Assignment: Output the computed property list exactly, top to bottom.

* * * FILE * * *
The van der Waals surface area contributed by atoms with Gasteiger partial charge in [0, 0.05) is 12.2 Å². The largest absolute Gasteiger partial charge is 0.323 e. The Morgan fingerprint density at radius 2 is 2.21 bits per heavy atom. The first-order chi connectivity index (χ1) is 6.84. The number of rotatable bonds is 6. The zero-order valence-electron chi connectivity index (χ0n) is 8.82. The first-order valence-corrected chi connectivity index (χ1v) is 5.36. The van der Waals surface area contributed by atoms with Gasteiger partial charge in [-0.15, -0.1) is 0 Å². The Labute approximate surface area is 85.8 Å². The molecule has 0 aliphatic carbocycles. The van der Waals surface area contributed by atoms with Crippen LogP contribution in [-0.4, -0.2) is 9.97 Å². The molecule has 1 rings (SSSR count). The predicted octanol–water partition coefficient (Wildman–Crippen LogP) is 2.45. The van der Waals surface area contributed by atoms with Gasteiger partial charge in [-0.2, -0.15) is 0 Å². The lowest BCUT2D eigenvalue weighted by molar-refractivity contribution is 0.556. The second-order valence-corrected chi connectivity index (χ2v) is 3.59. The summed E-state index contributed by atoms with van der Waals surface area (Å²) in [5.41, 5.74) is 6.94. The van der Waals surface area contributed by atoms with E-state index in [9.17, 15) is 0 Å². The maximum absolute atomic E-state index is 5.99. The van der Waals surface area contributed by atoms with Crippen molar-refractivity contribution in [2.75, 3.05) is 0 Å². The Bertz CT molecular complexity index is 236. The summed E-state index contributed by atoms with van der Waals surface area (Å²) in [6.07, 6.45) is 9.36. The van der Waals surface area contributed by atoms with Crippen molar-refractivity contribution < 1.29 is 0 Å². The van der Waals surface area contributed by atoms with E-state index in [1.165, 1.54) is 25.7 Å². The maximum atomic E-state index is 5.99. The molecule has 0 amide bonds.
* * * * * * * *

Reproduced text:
The van der Waals surface area contributed by atoms with Gasteiger partial charge in [0, 0.05) is 12.2 Å². The largest absolute Gasteiger partial charge is 0.323 e. The Morgan fingerprint density at radius 2 is 2.21 bits per heavy atom. The first-order chi connectivity index (χ1) is 6.84. The number of rotatable bonds is 6. The zero-order valence-electron chi connectivity index (χ0n) is 8.82. The first-order valence-corrected chi connectivity index (χ1v) is 5.36. The van der Waals surface area contributed by atoms with Gasteiger partial charge in [-0.15, -0.1) is 0 Å². The Labute approximate surface area is 85.8 Å². The molecule has 0 aliphatic carbocycles. The van der Waals surface area contributed by atoms with Crippen LogP contribution in [-0.4, -0.2) is 9.97 Å². The molecule has 1 rings (SSSR count). The predicted octanol–water partition coefficient (Wildman–Crippen LogP) is 2.45. The van der Waals surface area contributed by atoms with Gasteiger partial charge in [-0.2, -0.15) is 0 Å². The lowest BCUT2D eigenvalue weighted by molar-refractivity contribution is 0.556. The second-order valence-corrected chi connectivity index (χ2v) is 3.59. The summed E-state index contributed by atoms with van der Waals surface area (Å²) in [5.41, 5.74) is 6.94. The van der Waals surface area contributed by atoms with E-state index in [9.17, 15) is 0 Å². The maximum absolute atomic E-state index is 5.99. The van der Waals surface area contributed by atoms with Crippen molar-refractivity contribution in [2.75, 3.05) is 0 Å². The Bertz CT molecular complexity index is 236. The summed E-state index contributed by atoms with van der Waals surface area (Å²) in [6.07, 6.45) is 9.36. The van der Waals surface area contributed by atoms with Crippen molar-refractivity contribution < 1.29 is 0 Å². The van der Waals surface area contributed by atoms with E-state index in [1.165, 1.54) is 25.7 Å². The maximum atomic E-state index is 5.99. The molecule has 0 amide bonds.